Weinberg has had a long and distinguished career as a journalist, media personality, and activist. His many accomplishments cannot be taken away from him. But this incident adds no luster to them. The station has been hurt by this behavior. But Weinberg’s intention to continue hurting the station, now that he is no longer a part of it, does him little credit and may ultimately do him much harm.

    Nor will the News gain any credit, either, for choosing to publish Weinberg’s spiteful allegations without bothering to verify them, or even confer with any knowledgeable sources who might offer an alternative view.

    1. Lying propaganda
      The above post from Steve Brown is in clear violation of our Posting Policy. However, as a gesture of good faith and in view of the sensitivity of the issue, we will let it stand. I will reply at length to these disingenuous distortions when I get back from my little dinner get-together with some friends to celebrate my recent media coups. Buen provecho.

    2. Bill Weinberg responds to WBAI misleader
      Let’s see, how many ways is Steve Brown full of beans?

      1. “based solely on the testimony of a single resentful ex-employee”? Oh? The News editorial was based on the Times story. Times reporter Colin Moynihan left repeated messages on Berthold Reimers’ cellphone. The station manager that the current ruling faction put in power couldn’t even be bothered to return a phone call to the New York goddam Times and now they complain of biased coverage. Utterly pathetic.

      2. “lacking sufficient listeners to justify its air time”? Did MORC do appreciably poorer than other shows in midnight weekly slots in the fund drives? No, it did better. In my penultimate show of Feb. 8, during the fund drive, I raised over $1,000 for the station—in 60 minutes, starting at 2 AM on a Tuesday night. What’s more, I did it while explicitly not pitching the premiums, while urging the listeners to forget the idea of premiums altogether, and while strongly dissenting from WBAI’s recent direction. (As previously stated.)

      3. Is it mere coincidence that MORC was exiled to the wee hours and shaved by 30 minutes after I had dissented from the snake-oil premiums—indeed just weeks after my anti-Icke rant? I have a bridge to sell Mr. Brown in Brooklyn, real cheap.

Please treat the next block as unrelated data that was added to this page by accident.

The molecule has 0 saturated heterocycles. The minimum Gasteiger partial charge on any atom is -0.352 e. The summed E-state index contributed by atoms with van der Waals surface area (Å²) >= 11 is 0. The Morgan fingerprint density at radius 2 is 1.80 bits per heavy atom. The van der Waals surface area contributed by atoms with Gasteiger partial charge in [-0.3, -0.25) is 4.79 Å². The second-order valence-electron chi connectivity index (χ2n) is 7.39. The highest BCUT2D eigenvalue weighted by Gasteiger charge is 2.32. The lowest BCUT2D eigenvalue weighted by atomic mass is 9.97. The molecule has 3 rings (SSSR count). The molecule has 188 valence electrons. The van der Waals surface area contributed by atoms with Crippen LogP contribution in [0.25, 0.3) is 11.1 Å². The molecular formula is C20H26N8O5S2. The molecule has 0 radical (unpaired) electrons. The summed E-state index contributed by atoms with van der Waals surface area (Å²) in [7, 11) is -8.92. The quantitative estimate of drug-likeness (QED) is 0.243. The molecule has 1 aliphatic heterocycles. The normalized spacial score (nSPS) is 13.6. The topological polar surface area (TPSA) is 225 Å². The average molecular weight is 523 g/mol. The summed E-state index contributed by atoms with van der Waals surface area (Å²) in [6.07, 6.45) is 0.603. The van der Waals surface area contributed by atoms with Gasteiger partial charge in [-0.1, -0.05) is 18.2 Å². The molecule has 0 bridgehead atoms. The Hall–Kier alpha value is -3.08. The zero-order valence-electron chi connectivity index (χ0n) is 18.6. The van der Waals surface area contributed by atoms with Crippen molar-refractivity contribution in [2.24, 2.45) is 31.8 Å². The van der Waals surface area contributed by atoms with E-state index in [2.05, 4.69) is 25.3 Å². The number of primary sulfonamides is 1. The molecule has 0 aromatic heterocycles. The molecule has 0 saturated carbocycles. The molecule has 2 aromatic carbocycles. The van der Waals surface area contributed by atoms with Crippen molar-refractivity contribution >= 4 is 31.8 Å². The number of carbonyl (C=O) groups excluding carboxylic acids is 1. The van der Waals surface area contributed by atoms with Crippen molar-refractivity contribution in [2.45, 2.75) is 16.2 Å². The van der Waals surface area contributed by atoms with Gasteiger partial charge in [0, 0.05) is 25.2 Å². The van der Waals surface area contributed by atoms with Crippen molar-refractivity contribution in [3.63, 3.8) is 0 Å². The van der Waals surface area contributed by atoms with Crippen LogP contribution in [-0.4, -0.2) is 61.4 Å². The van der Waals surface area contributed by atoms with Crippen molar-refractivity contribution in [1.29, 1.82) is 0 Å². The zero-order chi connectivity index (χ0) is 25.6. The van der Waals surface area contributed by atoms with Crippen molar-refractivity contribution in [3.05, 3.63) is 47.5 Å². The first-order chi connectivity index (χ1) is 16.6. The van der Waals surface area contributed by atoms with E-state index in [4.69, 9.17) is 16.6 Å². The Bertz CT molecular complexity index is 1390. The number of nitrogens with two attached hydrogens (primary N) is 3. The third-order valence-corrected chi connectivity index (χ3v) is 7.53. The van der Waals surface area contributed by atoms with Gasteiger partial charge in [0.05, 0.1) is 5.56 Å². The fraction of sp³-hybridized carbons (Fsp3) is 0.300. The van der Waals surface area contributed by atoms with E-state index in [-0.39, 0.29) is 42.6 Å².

4. “Weinberg nursed his resentment in silence.” Lie. I spoke up against the conspiracy jive under Utrice, under Bernard, and under Tony. I spoke up stridently and relentlessly from the moment MORC was exiled till the moment it was cancelled, without question or pause.

      5. The only other shows or programmers I “railed against” were Gary Null and George Galloway. Both are recent additions (or, in Null’s case, a recent returnee) who are deeply inimical to the Pacifica mission. I make no apologies for calling them out.

      6. I never called any other programmer a “murderer.” This (unlike anything I said) is libel. Mr. Brown should be careful.

      7. Those who peddle “reverse the aging process” elixirs and reptilian overlord fantasies accuse me of “harming the station’s public image”?

      8. “not interested in debate, or dialog [sic]”? I repeatedly made my demands clear to management, and expressed my hopes for a de-escalation. I even softened my initial demands (e.g. a “premium amnesty” instead of a “premium moratorium” until the backlog is cleared; a “reconsideration” rather than an “apology” for promoting a crypto-Nazi). Management responded to my overtures with contemptuous sarcasm and then silence—while aggressively promoting Gary Null, George Galloway and the Zeitgeist.

      9. “Right to hear both sides of an argument”? You mean maybe the world is run by reptilian overloads? Maybe WBAI should be promoting xenophobic John Birch Society fear-mongering about a “North American Union”?

      10. Nothing I said was libelous. Gary Null and George Galloway are public figures who must take responsibility for their words and actions.

      OK, ten.

      Mr. Brown is not invited to respond. He may feel free to get his own blog, and diss me there to his heart’s content. However, if he feels that he must respond here, I do ask that he comply with our Posting Policy.

      1. PS: Spare us the bogus legalisms
        If the station “is legally restrained from discussing the reasons” for my firing, Berthold could have said that to the NY Times. And if management had asked me, I would have immediately waived my right to litigate (if even I have one, as unpaid staff). As I do so now, as long as we are on the subject.

        I am not the one who is stifling free speech here.